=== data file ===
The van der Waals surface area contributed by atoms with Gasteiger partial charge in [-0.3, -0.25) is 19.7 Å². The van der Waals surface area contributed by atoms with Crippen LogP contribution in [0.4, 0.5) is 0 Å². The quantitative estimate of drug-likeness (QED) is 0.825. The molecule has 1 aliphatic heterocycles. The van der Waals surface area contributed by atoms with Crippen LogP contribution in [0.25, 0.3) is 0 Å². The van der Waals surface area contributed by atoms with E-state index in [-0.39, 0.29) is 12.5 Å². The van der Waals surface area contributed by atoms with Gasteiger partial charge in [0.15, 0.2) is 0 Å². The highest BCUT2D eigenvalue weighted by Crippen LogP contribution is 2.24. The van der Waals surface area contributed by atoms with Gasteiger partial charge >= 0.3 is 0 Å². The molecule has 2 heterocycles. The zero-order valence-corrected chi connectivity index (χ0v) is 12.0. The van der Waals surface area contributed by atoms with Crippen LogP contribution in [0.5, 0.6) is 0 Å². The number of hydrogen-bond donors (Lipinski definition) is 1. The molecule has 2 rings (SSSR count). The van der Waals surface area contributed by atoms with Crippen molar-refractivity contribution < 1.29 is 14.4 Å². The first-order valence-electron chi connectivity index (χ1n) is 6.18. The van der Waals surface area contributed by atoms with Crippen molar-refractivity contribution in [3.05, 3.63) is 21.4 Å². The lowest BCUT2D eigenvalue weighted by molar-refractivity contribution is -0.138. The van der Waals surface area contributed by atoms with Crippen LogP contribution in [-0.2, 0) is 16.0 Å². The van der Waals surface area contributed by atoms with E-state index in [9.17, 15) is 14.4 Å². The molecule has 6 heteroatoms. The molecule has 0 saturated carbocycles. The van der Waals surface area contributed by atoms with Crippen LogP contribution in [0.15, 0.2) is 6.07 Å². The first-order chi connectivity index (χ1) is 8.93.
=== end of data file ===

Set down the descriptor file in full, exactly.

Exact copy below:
The van der Waals surface area contributed by atoms with Gasteiger partial charge in [-0.3, -0.25) is 19.7 Å². The van der Waals surface area contributed by atoms with Crippen LogP contribution in [0.4, 0.5) is 0 Å². The quantitative estimate of drug-likeness (QED) is 0.825. The molecule has 1 aliphatic heterocycles. The van der Waals surface area contributed by atoms with Crippen LogP contribution in [0.25, 0.3) is 0 Å². The van der Waals surface area contributed by atoms with E-state index in [-0.39, 0.29) is 12.5 Å². The van der Waals surface area contributed by atoms with Gasteiger partial charge in [0.15, 0.2) is 0 Å². The highest BCUT2D eigenvalue weighted by Crippen LogP contribution is 2.24. The van der Waals surface area contributed by atoms with Gasteiger partial charge >= 0.3 is 0 Å². The molecule has 2 heterocycles. The zero-order valence-corrected chi connectivity index (χ0v) is 12.0. The van der Waals surface area contributed by atoms with Crippen LogP contribution in [0.5, 0.6) is 0 Å². The number of hydrogen-bond donors (Lipinski definition) is 1. The molecule has 2 rings (SSSR count). The van der Waals surface area contributed by atoms with Crippen molar-refractivity contribution < 1.29 is 14.4 Å². The first-order valence-electron chi connectivity index (χ1n) is 6.18. The van der Waals surface area contributed by atoms with Crippen molar-refractivity contribution in [3.05, 3.63) is 21.4 Å². The lowest BCUT2D eigenvalue weighted by molar-refractivity contribution is -0.138. The van der Waals surface area contributed by atoms with Crippen LogP contribution in [-0.2, 0) is 16.0 Å². The van der Waals surface area contributed by atoms with E-state index in [9.17, 15) is 14.4 Å². The molecule has 6 heteroatoms. The molecule has 0 saturated carbocycles. The van der Waals surface area contributed by atoms with Crippen LogP contribution in [0.15, 0.2) is 6.07 Å². The first-order chi connectivity index (χ1) is 8.93.